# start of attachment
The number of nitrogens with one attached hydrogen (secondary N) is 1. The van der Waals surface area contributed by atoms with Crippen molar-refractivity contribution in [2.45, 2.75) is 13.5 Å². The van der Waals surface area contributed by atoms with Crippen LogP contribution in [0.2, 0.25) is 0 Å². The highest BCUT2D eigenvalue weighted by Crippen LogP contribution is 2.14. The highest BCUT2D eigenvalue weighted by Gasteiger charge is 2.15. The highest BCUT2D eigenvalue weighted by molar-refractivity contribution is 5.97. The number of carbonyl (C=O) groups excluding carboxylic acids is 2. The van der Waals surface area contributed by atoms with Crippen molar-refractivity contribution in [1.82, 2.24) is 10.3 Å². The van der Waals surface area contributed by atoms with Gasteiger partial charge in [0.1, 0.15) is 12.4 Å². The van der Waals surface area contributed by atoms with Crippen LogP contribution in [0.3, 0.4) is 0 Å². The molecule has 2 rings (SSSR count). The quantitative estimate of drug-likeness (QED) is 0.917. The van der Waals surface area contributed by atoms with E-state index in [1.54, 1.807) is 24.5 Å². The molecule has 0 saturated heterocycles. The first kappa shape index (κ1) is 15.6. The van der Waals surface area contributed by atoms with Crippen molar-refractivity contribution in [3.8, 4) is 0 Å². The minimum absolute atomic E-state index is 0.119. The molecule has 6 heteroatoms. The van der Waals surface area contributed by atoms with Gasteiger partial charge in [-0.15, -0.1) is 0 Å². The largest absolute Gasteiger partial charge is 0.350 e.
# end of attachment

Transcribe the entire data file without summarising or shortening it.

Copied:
The number of nitrogens with one attached hydrogen (secondary N) is 1. The van der Waals surface area contributed by atoms with Crippen molar-refractivity contribution in [2.45, 2.75) is 13.5 Å². The van der Waals surface area contributed by atoms with Crippen LogP contribution in [0.2, 0.25) is 0 Å². The highest BCUT2D eigenvalue weighted by Crippen LogP contribution is 2.14. The highest BCUT2D eigenvalue weighted by Gasteiger charge is 2.15. The highest BCUT2D eigenvalue weighted by molar-refractivity contribution is 5.97. The number of carbonyl (C=O) groups excluding carboxylic acids is 2. The van der Waals surface area contributed by atoms with Crippen molar-refractivity contribution in [1.82, 2.24) is 10.3 Å². The van der Waals surface area contributed by atoms with Gasteiger partial charge in [0.1, 0.15) is 12.4 Å². The van der Waals surface area contributed by atoms with Crippen LogP contribution in [0.3, 0.4) is 0 Å². The molecule has 2 rings (SSSR count). The quantitative estimate of drug-likeness (QED) is 0.917. The van der Waals surface area contributed by atoms with E-state index in [1.54, 1.807) is 24.5 Å². The molecule has 0 saturated heterocycles. The first kappa shape index (κ1) is 15.6. The van der Waals surface area contributed by atoms with Crippen molar-refractivity contribution in [3.8, 4) is 0 Å². The minimum absolute atomic E-state index is 0.119. The molecule has 6 heteroatoms. The van der Waals surface area contributed by atoms with Gasteiger partial charge in [-0.15, -0.1) is 0 Å². The largest absolute Gasteiger partial charge is 0.350 e.